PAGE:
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Mitakuye Oyasin. We are all related. Despite my outward facade of joviality, internally I am very … aware of this sentiment. From my past Alternative Break trips, I have realized that my fate is intertwined with everyone else’s. I recognize that there are core people values that link all people, that drive all human actions. Not people of a certain faith, nor anyone of a specific spritual affiliation – human values. Minerva, our guest speaker for the evening, spoke about some of these values – the values of the Lakota.
Generosity. Bravery. Fortitude. Wisdom. I wholly believe that each of these values lies within every person. I wish that I could speak more about the connection I made with what Minerva spoke to us about, or that I could verbalize the thoughts that I am having during this trip, but I can’t. It is so difficult to, in the midst of this immersion experience, to really speak about what are incomplete, muddled thoughts. I can only say that I am taking in this experience with wide eyes and open ears and heart.
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After learning much about the indian traditions and stories from Minerva, we returned to our group to participate in our first InterFaith Dialogue. We broke into the different religious groups that are respresented within our group: Middle Eastern Religions (Islam, Sikh), Protestant Christian, Catholic, Judaism (all 4 movements), and Non-affiliated believers and questioners. Our groups brainstrormed what is known about our faith or group and what we disagree with. We also listed 5 ideas or values that are strongly teached as a part of our religion. After the brainstorming session, we all presented to the group these stereotypes or ideas about or religion and what we feel is actually important or strongly teached. After groups had presented, we asked questions directly to the different faith followers, while being respectful, anything we wanted. As a group we learned about why the islamic faith prays the way they do, the idea of reincarnation from the Sikh, how protestant christian religions are very diverse, how the catholic faith is in deed changing with the times, what are the 4 movements of judaism, and how people without organized religion find guidance in their lives. Listening to all of our groups speak gave us time to listen, understand, and respect not all, but a diverse representation of the religions that are freely practiced in America.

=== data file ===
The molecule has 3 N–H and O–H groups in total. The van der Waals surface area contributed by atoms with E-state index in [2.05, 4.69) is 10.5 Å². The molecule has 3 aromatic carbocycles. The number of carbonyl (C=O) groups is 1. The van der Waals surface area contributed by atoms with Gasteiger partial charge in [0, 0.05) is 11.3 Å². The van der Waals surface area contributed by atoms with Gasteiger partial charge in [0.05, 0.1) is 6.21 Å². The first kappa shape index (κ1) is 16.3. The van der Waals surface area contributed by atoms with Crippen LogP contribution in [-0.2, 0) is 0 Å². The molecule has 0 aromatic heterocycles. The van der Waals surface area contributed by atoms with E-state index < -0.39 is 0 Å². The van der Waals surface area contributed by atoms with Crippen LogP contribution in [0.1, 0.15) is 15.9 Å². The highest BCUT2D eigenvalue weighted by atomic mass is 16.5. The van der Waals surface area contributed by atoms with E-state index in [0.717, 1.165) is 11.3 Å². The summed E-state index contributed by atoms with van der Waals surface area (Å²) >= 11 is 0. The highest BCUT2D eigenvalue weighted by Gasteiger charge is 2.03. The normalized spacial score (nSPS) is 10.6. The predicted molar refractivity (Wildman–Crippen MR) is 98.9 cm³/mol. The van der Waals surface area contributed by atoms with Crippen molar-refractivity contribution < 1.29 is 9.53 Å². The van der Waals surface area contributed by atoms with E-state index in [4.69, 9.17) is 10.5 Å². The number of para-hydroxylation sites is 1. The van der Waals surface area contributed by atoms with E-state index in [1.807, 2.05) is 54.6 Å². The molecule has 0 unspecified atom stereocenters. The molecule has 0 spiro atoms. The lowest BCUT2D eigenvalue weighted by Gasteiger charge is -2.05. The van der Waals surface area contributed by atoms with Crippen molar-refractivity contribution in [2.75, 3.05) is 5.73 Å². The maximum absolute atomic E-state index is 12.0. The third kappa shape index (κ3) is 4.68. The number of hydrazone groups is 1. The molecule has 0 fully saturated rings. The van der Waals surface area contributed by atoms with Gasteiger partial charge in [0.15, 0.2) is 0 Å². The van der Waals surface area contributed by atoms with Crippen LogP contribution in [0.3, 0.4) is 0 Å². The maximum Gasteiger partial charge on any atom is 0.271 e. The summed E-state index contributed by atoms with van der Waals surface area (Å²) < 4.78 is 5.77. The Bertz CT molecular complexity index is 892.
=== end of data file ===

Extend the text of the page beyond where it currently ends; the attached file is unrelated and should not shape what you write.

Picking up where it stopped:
Listening to Minerva, she was only allowed to freely practice the Native Traditions as of August 1978 known as the American Indian Religious Freedom Act. I am left awestruck learning that in a country that is built off of religious freedom, we have suppressed and forced natives like Minerva to assimilate. In many regards we are so lucky to be able to have this open discussion about religion, but like many developed and developing countries, our country until recently has not always been a place where open discussions and practicing were permissible.